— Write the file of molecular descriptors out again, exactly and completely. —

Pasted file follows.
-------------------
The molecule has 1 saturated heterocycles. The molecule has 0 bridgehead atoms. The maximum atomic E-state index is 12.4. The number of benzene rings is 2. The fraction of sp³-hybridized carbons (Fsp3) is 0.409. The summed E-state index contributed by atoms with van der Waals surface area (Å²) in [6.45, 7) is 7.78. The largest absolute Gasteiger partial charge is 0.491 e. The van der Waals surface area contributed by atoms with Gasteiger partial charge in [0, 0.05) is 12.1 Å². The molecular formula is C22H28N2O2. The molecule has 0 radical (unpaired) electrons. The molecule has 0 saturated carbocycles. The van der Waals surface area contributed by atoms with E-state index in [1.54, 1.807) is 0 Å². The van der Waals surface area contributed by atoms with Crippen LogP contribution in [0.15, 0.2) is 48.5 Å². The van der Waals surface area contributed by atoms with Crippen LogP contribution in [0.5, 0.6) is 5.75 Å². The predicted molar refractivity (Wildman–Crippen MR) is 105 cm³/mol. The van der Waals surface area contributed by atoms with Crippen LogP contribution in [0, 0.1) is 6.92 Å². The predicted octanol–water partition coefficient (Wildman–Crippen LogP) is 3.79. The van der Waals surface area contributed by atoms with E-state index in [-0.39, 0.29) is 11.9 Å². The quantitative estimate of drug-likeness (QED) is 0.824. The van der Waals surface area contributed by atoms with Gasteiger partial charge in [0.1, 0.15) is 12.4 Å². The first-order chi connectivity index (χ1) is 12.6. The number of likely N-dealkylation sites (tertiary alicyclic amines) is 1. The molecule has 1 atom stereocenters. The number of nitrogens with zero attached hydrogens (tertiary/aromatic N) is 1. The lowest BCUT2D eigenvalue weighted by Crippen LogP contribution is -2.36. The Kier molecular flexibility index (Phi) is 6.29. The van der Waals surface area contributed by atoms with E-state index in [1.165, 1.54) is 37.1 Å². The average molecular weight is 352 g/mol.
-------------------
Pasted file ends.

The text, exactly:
The molecule has 1 saturated heterocycles. The molecule has 0 bridgehead atoms. The maximum atomic E-state index is 12.4. The number of benzene rings is 2. The fraction of sp³-hybridized carbons (Fsp3) is 0.409. The summed E-state index contributed by atoms with van der Waals surface area (Å²) in [6.45, 7) is 7.78. The largest absolute Gasteiger partial charge is 0.491 e. The van der Waals surface area contributed by atoms with Gasteiger partial charge in [0, 0.05) is 12.1 Å². The molecular formula is C22H28N2O2. The molecule has 0 radical (unpaired) electrons. The molecule has 0 saturated carbocycles. The van der Waals surface area contributed by atoms with E-state index in [1.54, 1.807) is 0 Å². The van der Waals surface area contributed by atoms with Crippen LogP contribution in [0.15, 0.2) is 48.5 Å². The van der Waals surface area contributed by atoms with Crippen LogP contribution in [0.5, 0.6) is 5.75 Å². The predicted molar refractivity (Wildman–Crippen MR) is 105 cm³/mol. The van der Waals surface area contributed by atoms with Crippen LogP contribution in [0, 0.1) is 6.92 Å². The predicted octanol–water partition coefficient (Wildman–Crippen LogP) is 3.79. The van der Waals surface area contributed by atoms with E-state index in [-0.39, 0.29) is 11.9 Å². The quantitative estimate of drug-likeness (QED) is 0.824. The van der Waals surface area contributed by atoms with Gasteiger partial charge in [0.1, 0.15) is 12.4 Å². The first-order chi connectivity index (χ1) is 12.6. The number of likely N-dealkylation sites (tertiary alicyclic amines) is 1. The molecule has 1 atom stereocenters. The number of nitrogens with zero attached hydrogens (tertiary/aromatic N) is 1. The lowest BCUT2D eigenvalue weighted by Crippen LogP contribution is -2.36. The Kier molecular flexibility index (Phi) is 6.29. The van der Waals surface area contributed by atoms with E-state index in [1.165, 1.54) is 37.1 Å². The average molecular weight is 352 g/mol.